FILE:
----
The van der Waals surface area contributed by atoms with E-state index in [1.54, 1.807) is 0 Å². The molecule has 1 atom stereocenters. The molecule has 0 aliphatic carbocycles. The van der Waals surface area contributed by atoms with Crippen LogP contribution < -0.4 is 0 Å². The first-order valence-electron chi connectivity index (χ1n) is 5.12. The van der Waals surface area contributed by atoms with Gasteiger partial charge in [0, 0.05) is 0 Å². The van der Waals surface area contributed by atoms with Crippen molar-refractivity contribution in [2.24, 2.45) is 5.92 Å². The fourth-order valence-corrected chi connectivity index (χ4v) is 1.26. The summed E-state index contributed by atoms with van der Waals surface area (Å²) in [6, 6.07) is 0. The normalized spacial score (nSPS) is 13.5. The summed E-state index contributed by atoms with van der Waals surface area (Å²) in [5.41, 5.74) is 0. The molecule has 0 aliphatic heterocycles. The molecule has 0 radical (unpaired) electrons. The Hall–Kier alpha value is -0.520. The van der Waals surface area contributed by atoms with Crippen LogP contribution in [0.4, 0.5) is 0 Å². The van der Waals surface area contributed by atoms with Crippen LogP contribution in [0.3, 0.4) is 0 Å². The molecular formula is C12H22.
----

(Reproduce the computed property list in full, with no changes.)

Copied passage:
The van der Waals surface area contributed by atoms with E-state index in [1.54, 1.807) is 0 Å². The molecule has 1 atom stereocenters. The molecule has 0 aliphatic carbocycles. The van der Waals surface area contributed by atoms with Crippen LogP contribution < -0.4 is 0 Å². The first-order valence-electron chi connectivity index (χ1n) is 5.12. The van der Waals surface area contributed by atoms with Gasteiger partial charge in [0, 0.05) is 0 Å². The van der Waals surface area contributed by atoms with Crippen molar-refractivity contribution in [2.24, 2.45) is 5.92 Å². The fourth-order valence-corrected chi connectivity index (χ4v) is 1.26. The summed E-state index contributed by atoms with van der Waals surface area (Å²) in [6, 6.07) is 0. The normalized spacial score (nSPS) is 13.5. The summed E-state index contributed by atoms with van der Waals surface area (Å²) in [5.41, 5.74) is 0. The molecule has 0 aliphatic heterocycles. The molecule has 0 radical (unpaired) electrons. The Hall–Kier alpha value is -0.520. The van der Waals surface area contributed by atoms with Crippen LogP contribution in [0.4, 0.5) is 0 Å². The van der Waals surface area contributed by atoms with Crippen LogP contribution in [0.3, 0.4) is 0 Å². The molecular formula is C12H22.